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Tag: anasazi

Big Water in Cataract Canyon: The Colorado River

Utah’s Biggest Whitewater in Canyonlands National Park | Average CFS: 31,500
Friday – Sunday, May 31 – June 2, 2024

As many of you already know, I’ve spent a considerable amount of time exploring, hiking, backpacking, Jeeping and floating the rivers within Canyonlands National Park over the years. However, Cataract Canyon has been the one section of the Colorado River in Canyonlands that has eluded me over that time. Since there’s a pretty good chance I might never have the opportunity to navigate the large rapids of Cataract Canyon on a private river trip, I figured this would probably be a good place to try out a commercial river trip for the first time and see how it goes. So late last year I booked a 3-day motorized trip with Mild To Wild Rafting and then my friend Jackson did the same for his family so we could go on the trip together. Since we would be in a large raft with an experienced guide on this trip instead of in our little inflatable kayaks, we tried to time the trip to coincide with the highest water of the year that typically happens during spring runoff in late May and early June, and I think we ended up doing a pretty good job on the timing.

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Cedar Mesa Chronicles: Chapter 12

Friday – Sunday, May 10-12 & 17-19, 2024

After leaving the UGIC Conference on Friday afternoon I was originally planning to spend the rest of the weekend exploring the nearby Book Cliffs and Tavaputs Plateau, but with all the rain and snow the area had received this week, and with even more predicted over the next couple of days, I figured that was probably not a great place to be right now. Although I did have backup plans for the San Rafael Swell in case of bad weather, after saying goodbye to Moab on Thursday I was feeling the need to get out into a landscape that I have a more personal connection with and feel at home in so I could grieve alone, so I decided to head down to Cedar Mesa, even if it meant a longer drive out of the way. Since I was leaving from Price, this meant I could avoid the traffic in Moab and drive to Cedar Mesa through Hanksville, which is a route I don’t drive very often since it usually doesn’t make much sense for me to go that way. After stopping for an early dinner in Hanksville, I followed North Wash and White Canyon to Cedar Mesa and went straight to the Todie Canyon Trailhead so I could walk the rim at sunset.

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Borderlands of the Bears Ears Country

Saturday & Sunday, April 27-28, 2024

This weekend Diane and I headed down to the edges of Bears Ears National Monument so we could hike and search for rock art and ruins in some of the canyons along the borderlands of the monument. We were originally planning to leave after work on Friday, but rain was predicted for the area overnight and into the early morning, so instead we decided to leave early on Saturday morning and timed it so we would arrive after the weather was supposed to be over leaving cooler temperatures and partly cloudy skies behind. Our timing worked out perfectly! Although we would see a lot of interesting and unusual rock art this weekend, much of it was hard to see and photograph, so I’ll just share some of the better photos below.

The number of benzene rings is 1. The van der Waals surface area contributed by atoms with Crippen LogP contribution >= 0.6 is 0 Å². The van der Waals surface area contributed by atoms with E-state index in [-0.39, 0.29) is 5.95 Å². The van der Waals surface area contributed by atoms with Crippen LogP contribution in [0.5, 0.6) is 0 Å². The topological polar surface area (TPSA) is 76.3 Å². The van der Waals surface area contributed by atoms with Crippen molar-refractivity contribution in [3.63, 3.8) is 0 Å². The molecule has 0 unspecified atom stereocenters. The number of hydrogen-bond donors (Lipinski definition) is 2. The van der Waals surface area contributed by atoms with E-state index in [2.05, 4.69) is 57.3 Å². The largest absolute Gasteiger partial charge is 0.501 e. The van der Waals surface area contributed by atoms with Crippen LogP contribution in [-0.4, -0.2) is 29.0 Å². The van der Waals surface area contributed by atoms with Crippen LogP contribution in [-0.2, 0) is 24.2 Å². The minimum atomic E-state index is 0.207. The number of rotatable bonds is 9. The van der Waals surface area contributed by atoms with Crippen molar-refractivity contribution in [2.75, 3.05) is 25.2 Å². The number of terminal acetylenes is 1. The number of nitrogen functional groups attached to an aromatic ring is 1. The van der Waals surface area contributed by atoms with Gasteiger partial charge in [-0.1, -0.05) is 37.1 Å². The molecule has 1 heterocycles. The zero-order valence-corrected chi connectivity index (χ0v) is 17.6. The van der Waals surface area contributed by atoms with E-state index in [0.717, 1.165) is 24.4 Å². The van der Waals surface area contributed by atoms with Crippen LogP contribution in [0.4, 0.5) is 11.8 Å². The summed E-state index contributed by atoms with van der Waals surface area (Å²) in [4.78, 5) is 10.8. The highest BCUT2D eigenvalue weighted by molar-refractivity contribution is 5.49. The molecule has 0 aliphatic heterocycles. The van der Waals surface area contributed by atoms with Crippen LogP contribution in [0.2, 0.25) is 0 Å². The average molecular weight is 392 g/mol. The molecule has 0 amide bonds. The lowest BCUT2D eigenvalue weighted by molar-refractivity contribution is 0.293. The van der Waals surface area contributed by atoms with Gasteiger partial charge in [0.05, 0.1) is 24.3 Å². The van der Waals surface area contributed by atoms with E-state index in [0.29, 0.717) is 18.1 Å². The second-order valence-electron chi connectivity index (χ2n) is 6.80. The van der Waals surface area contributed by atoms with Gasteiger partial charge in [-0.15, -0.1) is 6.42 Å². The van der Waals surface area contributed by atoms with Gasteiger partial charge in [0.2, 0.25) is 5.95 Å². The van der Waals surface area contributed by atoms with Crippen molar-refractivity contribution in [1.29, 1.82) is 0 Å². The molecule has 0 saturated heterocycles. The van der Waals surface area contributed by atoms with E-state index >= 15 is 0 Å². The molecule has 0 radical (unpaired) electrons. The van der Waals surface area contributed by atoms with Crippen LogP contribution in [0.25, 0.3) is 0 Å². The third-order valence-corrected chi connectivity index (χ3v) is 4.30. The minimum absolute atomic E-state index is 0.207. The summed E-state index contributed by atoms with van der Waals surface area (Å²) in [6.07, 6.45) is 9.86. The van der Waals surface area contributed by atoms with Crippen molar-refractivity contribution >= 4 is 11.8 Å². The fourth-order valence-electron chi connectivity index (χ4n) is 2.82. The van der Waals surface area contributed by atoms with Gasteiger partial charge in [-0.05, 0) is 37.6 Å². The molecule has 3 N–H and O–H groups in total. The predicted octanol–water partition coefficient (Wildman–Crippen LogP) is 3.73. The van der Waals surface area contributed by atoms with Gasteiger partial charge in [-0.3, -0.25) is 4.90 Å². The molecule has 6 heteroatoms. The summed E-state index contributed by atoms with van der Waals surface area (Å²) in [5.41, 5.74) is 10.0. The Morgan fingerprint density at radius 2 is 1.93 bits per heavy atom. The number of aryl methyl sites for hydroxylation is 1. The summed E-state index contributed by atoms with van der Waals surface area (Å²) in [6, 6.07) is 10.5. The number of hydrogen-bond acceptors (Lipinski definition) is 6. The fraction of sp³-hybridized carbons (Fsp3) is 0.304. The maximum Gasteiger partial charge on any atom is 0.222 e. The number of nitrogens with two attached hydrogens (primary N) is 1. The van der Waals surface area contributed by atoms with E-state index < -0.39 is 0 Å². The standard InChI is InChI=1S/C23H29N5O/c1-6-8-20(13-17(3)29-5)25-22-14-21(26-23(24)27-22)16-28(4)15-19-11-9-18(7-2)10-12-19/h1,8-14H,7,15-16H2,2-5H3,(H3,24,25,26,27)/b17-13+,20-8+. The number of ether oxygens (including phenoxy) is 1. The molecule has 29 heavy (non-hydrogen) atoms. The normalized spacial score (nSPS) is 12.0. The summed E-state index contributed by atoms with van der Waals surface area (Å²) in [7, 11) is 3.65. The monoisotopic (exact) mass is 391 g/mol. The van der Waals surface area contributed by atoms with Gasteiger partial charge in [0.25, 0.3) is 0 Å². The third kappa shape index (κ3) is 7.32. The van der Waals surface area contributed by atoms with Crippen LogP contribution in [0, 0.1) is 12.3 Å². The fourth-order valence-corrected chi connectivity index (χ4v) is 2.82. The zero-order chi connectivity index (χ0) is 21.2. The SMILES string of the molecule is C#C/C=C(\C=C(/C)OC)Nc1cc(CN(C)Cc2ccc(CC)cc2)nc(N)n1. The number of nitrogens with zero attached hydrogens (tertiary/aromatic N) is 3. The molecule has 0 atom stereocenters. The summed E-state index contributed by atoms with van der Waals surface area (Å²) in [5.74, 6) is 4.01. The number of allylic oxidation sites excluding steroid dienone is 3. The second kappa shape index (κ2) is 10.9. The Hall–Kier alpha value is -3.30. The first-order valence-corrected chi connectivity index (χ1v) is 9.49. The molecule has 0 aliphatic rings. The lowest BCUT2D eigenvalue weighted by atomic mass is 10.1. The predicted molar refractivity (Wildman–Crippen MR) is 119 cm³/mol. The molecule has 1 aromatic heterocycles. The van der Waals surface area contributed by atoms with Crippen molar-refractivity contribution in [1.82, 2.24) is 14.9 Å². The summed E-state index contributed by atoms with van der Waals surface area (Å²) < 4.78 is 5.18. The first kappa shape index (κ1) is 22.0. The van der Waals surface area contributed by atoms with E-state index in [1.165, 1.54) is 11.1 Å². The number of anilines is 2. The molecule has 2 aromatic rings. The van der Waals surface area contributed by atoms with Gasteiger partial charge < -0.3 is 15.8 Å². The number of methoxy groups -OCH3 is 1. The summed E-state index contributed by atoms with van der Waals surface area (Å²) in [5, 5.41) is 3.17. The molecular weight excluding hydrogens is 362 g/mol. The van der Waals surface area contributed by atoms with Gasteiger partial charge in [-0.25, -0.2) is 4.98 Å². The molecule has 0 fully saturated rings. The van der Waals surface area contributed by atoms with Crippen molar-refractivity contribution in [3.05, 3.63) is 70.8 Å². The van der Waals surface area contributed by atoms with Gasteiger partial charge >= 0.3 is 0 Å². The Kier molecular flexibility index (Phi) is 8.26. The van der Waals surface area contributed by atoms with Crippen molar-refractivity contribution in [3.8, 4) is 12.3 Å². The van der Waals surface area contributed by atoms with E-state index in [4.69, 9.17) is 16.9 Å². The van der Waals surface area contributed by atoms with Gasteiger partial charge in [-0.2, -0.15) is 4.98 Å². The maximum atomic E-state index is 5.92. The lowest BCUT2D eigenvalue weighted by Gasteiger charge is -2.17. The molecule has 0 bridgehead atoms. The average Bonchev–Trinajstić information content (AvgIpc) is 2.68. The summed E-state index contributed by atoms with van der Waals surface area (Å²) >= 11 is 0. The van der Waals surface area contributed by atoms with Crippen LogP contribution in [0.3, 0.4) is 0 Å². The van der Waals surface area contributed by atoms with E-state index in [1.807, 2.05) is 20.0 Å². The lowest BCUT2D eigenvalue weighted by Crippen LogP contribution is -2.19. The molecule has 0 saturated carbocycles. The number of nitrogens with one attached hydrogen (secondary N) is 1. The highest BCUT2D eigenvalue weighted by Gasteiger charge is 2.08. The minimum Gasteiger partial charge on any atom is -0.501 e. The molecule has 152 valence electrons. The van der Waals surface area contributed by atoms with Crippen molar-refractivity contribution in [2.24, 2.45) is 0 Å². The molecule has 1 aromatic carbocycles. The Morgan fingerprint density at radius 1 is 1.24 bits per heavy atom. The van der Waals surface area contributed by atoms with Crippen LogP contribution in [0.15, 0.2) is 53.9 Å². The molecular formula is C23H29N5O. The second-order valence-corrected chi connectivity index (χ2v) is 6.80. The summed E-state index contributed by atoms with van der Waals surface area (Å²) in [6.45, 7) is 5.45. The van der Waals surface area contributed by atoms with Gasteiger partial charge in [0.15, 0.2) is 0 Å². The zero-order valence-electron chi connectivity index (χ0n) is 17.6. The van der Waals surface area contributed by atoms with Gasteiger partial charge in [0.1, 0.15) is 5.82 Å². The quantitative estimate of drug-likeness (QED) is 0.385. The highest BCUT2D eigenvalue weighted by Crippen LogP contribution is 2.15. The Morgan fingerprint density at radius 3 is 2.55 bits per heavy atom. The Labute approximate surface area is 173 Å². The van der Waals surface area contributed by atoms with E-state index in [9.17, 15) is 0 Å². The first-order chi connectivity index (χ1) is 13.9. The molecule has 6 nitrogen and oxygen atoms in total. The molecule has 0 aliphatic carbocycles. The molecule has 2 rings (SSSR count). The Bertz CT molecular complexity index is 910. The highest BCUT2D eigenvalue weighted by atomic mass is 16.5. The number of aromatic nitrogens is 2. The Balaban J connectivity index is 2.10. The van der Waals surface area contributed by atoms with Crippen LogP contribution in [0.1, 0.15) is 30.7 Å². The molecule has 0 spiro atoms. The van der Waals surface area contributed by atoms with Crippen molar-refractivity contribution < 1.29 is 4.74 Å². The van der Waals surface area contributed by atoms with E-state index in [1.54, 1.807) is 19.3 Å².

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The Twists and Turns of Salt Creek Canyon

Canyonlands National Park | Thursday – Monday, April 4-8, 2024

After a rugged hike around Navajo Mountain last year, Dave, Jared and I decided to return to a very familiar place in Canyonlands National Park for our annual spring backpacking trip this year as we started making plans to continue exploring the twists and turns of Salt Creek Canyon a few months ago. Although we have all hiked into Salt Creek many times over the years, I hadn’t been back to the middle section of the canyon since our first hike down the length of the canyon just about ten years ago, and I was looking forward to returning! I left from work on Thursday afternoon and made my way to Indian Creek Country for the evening where I found a campsite and watched a colorful sunset on the surrounding cliffs while waiting for Dave and Jared to arrive.

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The Grandest of Gulches: Back Into Lower Grand Gulch

Cedar Mesa Chronicles: Chapter 11 | Thursday – Sunday, March 21-24, 2024

This week Diane and I took Thursday and Friday off from work so we could meet up with our friend Jared and spend a couple of days backpacking into lower Grand Gulch within the Bears Ears National Monument. While this would be Diane’s first time hiking into this part of Grand Gulch, Jared and I had hiked here about nine years ago and I was really looking forward to the return visit. From the very start of the hike we could tell there was a lot of water in the canyon from recent storms and that it might have even flash flooded recently, but all that water also created a lot of quicksand and mud in the wash that significantly slowed down our progress and forced us to follow brushy deer trails across the benches in many places. The weather during the first three days of our hike was great and the nights even stayed pretty warm, we only encountered wet weather during our final night in the canyon and during the hike back out of Collins Canyon. Here are some photos taken during our four days in Grand Gulch.

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